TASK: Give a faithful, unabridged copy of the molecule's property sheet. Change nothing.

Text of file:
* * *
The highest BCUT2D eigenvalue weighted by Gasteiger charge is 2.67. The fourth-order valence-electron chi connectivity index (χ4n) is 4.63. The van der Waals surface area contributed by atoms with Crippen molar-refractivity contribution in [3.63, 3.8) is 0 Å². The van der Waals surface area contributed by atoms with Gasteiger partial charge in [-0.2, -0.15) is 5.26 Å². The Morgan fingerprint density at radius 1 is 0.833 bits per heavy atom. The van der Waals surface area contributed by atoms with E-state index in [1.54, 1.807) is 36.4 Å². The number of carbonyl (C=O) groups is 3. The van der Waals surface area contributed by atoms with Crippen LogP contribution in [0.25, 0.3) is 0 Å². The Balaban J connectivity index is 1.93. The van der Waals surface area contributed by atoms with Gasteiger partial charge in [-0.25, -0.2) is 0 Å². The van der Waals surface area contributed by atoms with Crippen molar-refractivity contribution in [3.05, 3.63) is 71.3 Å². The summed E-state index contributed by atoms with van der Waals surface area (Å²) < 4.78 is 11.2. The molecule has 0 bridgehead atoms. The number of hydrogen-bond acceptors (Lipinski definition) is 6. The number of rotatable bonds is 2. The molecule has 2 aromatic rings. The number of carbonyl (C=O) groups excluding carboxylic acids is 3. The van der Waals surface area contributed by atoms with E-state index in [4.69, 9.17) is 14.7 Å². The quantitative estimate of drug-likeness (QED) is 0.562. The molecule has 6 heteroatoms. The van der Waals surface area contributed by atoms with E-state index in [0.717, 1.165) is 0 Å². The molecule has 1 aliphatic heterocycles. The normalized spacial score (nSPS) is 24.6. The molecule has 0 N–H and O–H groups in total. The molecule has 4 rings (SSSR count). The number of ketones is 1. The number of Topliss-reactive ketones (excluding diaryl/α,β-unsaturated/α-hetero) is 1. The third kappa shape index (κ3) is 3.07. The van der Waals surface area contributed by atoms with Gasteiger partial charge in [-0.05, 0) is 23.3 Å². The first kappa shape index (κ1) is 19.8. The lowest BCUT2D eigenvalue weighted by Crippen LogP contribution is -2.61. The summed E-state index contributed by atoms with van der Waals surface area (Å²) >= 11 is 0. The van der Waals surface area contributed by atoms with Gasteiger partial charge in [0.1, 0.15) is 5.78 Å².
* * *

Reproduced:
The highest BCUT2D eigenvalue weighted by Gasteiger charge is 2.67. The fourth-order valence-electron chi connectivity index (χ4n) is 4.63. The van der Waals surface area contributed by atoms with Crippen molar-refractivity contribution in [3.63, 3.8) is 0 Å². The van der Waals surface area contributed by atoms with Gasteiger partial charge in [-0.2, -0.15) is 5.26 Å². The Morgan fingerprint density at radius 1 is 0.833 bits per heavy atom. The van der Waals surface area contributed by atoms with E-state index in [1.54, 1.807) is 36.4 Å². The number of carbonyl (C=O) groups is 3. The van der Waals surface area contributed by atoms with Crippen LogP contribution in [0.25, 0.3) is 0 Å². The Balaban J connectivity index is 1.93. The van der Waals surface area contributed by atoms with Gasteiger partial charge in [-0.25, -0.2) is 0 Å². The van der Waals surface area contributed by atoms with Crippen molar-refractivity contribution in [3.05, 3.63) is 71.3 Å². The summed E-state index contributed by atoms with van der Waals surface area (Å²) < 4.78 is 11.2. The molecule has 0 bridgehead atoms. The number of hydrogen-bond acceptors (Lipinski definition) is 6. The number of rotatable bonds is 2. The molecule has 2 aromatic rings. The number of carbonyl (C=O) groups excluding carboxylic acids is 3. The van der Waals surface area contributed by atoms with E-state index in [4.69, 9.17) is 14.7 Å². The quantitative estimate of drug-likeness (QED) is 0.562. The molecule has 6 heteroatoms. The van der Waals surface area contributed by atoms with E-state index in [0.717, 1.165) is 0 Å². The molecule has 1 aliphatic heterocycles. The normalized spacial score (nSPS) is 24.6. The molecule has 0 N–H and O–H groups in total. The molecule has 4 rings (SSSR count). The number of ketones is 1. The number of Topliss-reactive ketones (excluding diaryl/α,β-unsaturated/α-hetero) is 1. The third kappa shape index (κ3) is 3.07. The van der Waals surface area contributed by atoms with Gasteiger partial charge in [-0.05, 0) is 23.3 Å². The first kappa shape index (κ1) is 19.8. The lowest BCUT2D eigenvalue weighted by Crippen LogP contribution is -2.61. The summed E-state index contributed by atoms with van der Waals surface area (Å²) >= 11 is 0. The van der Waals surface area contributed by atoms with Gasteiger partial charge in [0.1, 0.15) is 5.78 Å².